Background: Elucidation of genotype-to-phenotype relationships is a major challenge in biology. In plants, it is the basis for molecular breeding. Quantitative Trait Locus (QTL) mapping enables to link variation at the trait level to variation at the genomic level. However, QTL regions typically contain tens to hundreds of genes. In order to prioritize such candidate genes, we show that we can identify potentially causal genes for a trait based on overrepresentation of biological processes (gene functions) for the candidate genes in the QTL regions of that trait.

Results: The prioritization method was applied to rice QTL data, using gene functions predicted on the basis of sequence- and expression-information. The average reduction of the number of genes was over ten-fold. Comparison with various types of experimental datasets (including QTL fine-mapping and Genome Wide Association Study results) indicated both statistical significance and biological relevance of the obtained connections between genes and traits. A detailed analysis of flowering time QTLs illustrates that genes with completely unknown function are likely to play a role in this important trait.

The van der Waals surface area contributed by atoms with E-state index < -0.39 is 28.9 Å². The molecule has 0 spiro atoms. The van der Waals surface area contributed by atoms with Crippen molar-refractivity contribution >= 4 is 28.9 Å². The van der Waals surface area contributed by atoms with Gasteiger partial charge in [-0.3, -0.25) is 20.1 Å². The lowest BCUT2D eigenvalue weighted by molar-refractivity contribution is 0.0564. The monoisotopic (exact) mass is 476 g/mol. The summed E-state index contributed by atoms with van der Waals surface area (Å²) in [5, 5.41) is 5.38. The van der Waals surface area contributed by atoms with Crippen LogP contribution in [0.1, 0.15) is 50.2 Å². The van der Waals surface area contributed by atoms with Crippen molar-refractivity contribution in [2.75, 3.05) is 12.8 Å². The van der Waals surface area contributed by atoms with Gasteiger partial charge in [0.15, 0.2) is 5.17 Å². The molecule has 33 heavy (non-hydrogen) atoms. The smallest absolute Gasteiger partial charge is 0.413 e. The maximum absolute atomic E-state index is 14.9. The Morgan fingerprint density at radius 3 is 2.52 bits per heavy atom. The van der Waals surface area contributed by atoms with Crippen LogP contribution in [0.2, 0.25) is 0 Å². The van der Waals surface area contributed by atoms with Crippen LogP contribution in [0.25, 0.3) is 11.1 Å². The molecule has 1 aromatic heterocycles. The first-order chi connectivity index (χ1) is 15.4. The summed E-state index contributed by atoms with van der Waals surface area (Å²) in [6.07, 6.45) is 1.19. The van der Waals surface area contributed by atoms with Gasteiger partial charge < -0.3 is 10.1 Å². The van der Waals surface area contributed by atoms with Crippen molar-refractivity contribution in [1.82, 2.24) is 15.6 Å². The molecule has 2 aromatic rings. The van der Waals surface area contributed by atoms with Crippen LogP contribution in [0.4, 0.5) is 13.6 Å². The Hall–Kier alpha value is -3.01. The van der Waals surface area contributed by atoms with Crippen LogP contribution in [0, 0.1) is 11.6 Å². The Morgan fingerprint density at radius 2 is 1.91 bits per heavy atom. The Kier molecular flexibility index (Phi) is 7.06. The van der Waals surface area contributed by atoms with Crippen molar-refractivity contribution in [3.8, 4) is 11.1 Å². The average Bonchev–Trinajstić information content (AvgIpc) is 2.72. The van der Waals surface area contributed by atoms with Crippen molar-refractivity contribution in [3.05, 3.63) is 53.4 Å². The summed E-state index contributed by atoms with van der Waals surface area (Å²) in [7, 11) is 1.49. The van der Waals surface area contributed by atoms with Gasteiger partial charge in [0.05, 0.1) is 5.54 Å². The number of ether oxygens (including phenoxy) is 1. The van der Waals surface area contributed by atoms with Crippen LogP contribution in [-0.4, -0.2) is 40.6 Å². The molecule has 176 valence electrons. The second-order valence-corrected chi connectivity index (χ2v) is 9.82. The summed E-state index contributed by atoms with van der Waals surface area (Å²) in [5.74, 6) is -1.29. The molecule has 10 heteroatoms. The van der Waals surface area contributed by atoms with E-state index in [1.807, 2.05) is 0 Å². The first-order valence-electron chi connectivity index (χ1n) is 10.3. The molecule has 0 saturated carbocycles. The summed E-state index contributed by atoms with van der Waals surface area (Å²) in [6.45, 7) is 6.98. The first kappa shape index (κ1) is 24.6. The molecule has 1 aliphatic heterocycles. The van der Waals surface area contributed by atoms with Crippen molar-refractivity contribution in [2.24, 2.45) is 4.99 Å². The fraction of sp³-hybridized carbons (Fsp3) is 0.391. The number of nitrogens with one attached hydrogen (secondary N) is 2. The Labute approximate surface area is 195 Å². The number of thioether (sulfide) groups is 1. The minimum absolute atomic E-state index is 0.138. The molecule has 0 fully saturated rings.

Conclusions: Our approach can guide further experimentation and validation of causal genes for quantitative traits. This way it capitalizes on QTL data to uncover how individual genes influence trait variation.

Show MeSH
Related in: MedlinePlus